Tucked away among industrial zones and sleepy housing estates are the ruins of one of the victims of Henry VIII’s acts of Catholic Suppression. Built almost 900 years ago, this priory has certainly seen its fair share of conflict. Despite being impressively intact in parts, it’s largely overlooked by both tourists and the efforts of historical conservation.
The priory was built in the mid-1150s as part of the Cluniac Order, but it wasn’t long before the site suffered from conflicts between local land-owning families. Eventually, in 1281, the monastery seceded from its original religious order and became an independent Benedictine church.
Since then, the abbey and surround village and land have changed hands multiple times. The monastery was finally dissolved as a place of worship in the November of 1538 as part of Henry VIII’s Dissolution of the Monasteries. The fate of the site then became one of steady decay, and parts of its building materials were pilfered and used to build other structures. The site was finally taken into the care of the state early in the 20th century.
Much of the charm of the medieval site lies in its tranquility. Unlike most historical places in the United Kingdom, Monk Bretton Priory isn’t assailed by tourists. Indeed, the ruins rarely get busier than a few quiet locals on those rare occasions of British sunshine, which makes it a lovely spot for a picnic among green grass and calmly twittering songbirds.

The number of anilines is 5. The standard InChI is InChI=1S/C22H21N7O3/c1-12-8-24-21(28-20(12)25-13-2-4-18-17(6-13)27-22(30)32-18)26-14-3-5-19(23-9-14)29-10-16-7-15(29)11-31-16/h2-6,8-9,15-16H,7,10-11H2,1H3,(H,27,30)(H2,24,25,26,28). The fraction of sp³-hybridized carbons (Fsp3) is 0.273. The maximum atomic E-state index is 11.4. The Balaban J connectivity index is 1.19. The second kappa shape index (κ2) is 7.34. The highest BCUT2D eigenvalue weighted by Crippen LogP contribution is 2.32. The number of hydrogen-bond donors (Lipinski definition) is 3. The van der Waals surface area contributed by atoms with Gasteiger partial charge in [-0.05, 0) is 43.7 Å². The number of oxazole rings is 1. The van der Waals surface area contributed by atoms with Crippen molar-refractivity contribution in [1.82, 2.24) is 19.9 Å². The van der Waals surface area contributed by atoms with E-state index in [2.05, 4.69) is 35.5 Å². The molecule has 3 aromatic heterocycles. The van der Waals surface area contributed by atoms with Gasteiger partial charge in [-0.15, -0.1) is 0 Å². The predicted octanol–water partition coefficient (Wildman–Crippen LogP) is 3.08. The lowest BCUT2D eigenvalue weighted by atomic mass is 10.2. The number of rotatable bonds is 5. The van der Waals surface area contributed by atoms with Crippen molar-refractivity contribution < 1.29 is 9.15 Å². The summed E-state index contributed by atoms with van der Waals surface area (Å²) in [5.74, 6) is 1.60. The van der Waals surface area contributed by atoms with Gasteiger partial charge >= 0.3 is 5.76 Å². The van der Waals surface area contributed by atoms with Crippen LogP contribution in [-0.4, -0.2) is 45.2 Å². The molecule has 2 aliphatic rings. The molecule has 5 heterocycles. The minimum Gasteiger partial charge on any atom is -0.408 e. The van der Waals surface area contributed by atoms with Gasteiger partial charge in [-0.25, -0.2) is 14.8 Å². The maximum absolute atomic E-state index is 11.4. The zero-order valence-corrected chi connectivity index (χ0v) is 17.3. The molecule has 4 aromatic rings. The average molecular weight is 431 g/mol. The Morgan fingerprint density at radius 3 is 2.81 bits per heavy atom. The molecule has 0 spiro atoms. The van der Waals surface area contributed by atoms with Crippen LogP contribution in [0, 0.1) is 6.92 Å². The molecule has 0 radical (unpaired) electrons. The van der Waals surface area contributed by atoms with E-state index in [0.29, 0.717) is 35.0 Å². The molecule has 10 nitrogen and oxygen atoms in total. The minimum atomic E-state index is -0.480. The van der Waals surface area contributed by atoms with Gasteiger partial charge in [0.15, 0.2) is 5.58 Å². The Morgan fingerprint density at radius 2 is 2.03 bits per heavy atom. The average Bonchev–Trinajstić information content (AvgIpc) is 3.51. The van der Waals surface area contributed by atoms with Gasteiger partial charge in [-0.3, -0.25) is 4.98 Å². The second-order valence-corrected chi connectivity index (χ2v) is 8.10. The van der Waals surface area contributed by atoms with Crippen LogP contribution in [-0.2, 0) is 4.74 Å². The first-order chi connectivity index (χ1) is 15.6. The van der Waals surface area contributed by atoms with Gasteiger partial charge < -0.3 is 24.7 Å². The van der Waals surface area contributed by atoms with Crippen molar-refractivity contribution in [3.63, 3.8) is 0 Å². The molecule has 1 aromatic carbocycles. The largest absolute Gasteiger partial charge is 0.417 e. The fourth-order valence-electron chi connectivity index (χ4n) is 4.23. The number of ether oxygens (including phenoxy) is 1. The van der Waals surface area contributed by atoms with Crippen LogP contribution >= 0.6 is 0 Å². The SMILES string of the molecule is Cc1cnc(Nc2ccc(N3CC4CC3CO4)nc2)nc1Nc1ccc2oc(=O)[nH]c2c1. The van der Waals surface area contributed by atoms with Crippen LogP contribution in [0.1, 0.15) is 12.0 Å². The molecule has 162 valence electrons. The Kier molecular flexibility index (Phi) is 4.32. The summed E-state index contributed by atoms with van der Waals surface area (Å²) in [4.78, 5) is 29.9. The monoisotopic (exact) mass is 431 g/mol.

While some areas of the priory have little left other than the stone foundations of the original monastery, the 13th-century administrative building stands in excellent condition, as do the two gatehouses and parts of the cloister. The deep, stone-walled drainage tunnels also appear to be in a wonderful state of preservation. Throughout the site can be seen great examples of masonry, especially in the form of large decorative windows.
Know Before You Go
There is limited parking available at the site itself. Admission is free and gates close at 3 p.m. The priory is located right at one of the entrances of Dearne Valley Park, hardly half a mile from the remains of the Barnsley Main Colliery.